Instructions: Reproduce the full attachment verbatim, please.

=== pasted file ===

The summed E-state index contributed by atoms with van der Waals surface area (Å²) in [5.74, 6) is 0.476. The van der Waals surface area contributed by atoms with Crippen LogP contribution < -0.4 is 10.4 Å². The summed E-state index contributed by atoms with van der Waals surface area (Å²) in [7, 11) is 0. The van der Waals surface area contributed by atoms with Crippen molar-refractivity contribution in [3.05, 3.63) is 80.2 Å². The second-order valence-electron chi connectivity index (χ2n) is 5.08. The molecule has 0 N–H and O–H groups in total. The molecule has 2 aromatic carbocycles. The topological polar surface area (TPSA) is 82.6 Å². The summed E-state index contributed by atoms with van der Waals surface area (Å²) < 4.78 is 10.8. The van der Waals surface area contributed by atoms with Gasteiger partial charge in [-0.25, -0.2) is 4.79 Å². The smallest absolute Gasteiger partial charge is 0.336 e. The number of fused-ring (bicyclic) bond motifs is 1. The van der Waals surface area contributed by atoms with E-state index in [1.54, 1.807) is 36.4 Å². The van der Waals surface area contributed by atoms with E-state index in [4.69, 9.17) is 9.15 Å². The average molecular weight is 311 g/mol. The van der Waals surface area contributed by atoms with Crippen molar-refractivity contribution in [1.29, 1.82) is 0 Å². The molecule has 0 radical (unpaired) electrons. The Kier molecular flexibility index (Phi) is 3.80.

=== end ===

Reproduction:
The summed E-state index contributed by atoms with van der Waals surface area (Å²) in [5.74, 6) is 0.476. The van der Waals surface area contributed by atoms with Crippen LogP contribution < -0.4 is 10.4 Å². The summed E-state index contributed by atoms with van der Waals surface area (Å²) in [7, 11) is 0. The van der Waals surface area contributed by atoms with Crippen molar-refractivity contribution in [3.05, 3.63) is 80.2 Å². The second-order valence-electron chi connectivity index (χ2n) is 5.08. The molecule has 0 N–H and O–H groups in total. The molecule has 2 aromatic carbocycles. The topological polar surface area (TPSA) is 82.6 Å². The summed E-state index contributed by atoms with van der Waals surface area (Å²) < 4.78 is 10.8. The van der Waals surface area contributed by atoms with Gasteiger partial charge in [-0.25, -0.2) is 4.79 Å². The smallest absolute Gasteiger partial charge is 0.336 e. The number of fused-ring (bicyclic) bond motifs is 1. The van der Waals surface area contributed by atoms with E-state index in [1.54, 1.807) is 36.4 Å². The van der Waals surface area contributed by atoms with E-state index in [4.69, 9.17) is 9.15 Å². The average molecular weight is 311 g/mol. The van der Waals surface area contributed by atoms with Crippen molar-refractivity contribution in [1.29, 1.82) is 0 Å². The molecule has 0 radical (unpaired) electrons. The Kier molecular flexibility index (Phi) is 3.80.